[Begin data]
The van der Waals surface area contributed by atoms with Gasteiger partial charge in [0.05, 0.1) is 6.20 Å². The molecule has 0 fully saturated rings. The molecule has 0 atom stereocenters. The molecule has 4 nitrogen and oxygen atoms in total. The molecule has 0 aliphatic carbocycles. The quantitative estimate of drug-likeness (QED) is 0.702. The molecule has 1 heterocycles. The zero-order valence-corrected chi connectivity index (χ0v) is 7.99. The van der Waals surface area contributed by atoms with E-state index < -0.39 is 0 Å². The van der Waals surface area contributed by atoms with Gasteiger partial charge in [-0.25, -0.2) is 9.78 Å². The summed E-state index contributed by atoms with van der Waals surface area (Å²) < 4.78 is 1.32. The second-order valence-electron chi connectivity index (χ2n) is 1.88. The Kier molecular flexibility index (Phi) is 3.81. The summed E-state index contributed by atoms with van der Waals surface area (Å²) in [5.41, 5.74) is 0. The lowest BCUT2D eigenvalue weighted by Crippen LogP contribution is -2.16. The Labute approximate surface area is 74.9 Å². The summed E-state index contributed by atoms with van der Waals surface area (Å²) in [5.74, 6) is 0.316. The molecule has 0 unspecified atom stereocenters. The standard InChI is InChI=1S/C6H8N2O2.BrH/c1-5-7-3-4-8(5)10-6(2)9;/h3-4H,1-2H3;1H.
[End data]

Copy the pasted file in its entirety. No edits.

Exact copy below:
The van der Waals surface area contributed by atoms with Gasteiger partial charge in [0.05, 0.1) is 6.20 Å². The molecule has 0 fully saturated rings. The molecule has 0 atom stereocenters. The molecule has 4 nitrogen and oxygen atoms in total. The molecule has 0 aliphatic carbocycles. The quantitative estimate of drug-likeness (QED) is 0.702. The molecule has 1 heterocycles. The zero-order valence-corrected chi connectivity index (χ0v) is 7.99. The van der Waals surface area contributed by atoms with E-state index < -0.39 is 0 Å². The van der Waals surface area contributed by atoms with Gasteiger partial charge in [-0.25, -0.2) is 9.78 Å². The summed E-state index contributed by atoms with van der Waals surface area (Å²) < 4.78 is 1.32. The second-order valence-electron chi connectivity index (χ2n) is 1.88. The Kier molecular flexibility index (Phi) is 3.81. The summed E-state index contributed by atoms with van der Waals surface area (Å²) in [5.41, 5.74) is 0. The lowest BCUT2D eigenvalue weighted by Crippen LogP contribution is -2.16. The Labute approximate surface area is 74.9 Å². The summed E-state index contributed by atoms with van der Waals surface area (Å²) in [5.74, 6) is 0.316. The molecule has 0 unspecified atom stereocenters. The standard InChI is InChI=1S/C6H8N2O2.BrH/c1-5-7-3-4-8(5)10-6(2)9;/h3-4H,1-2H3;1H.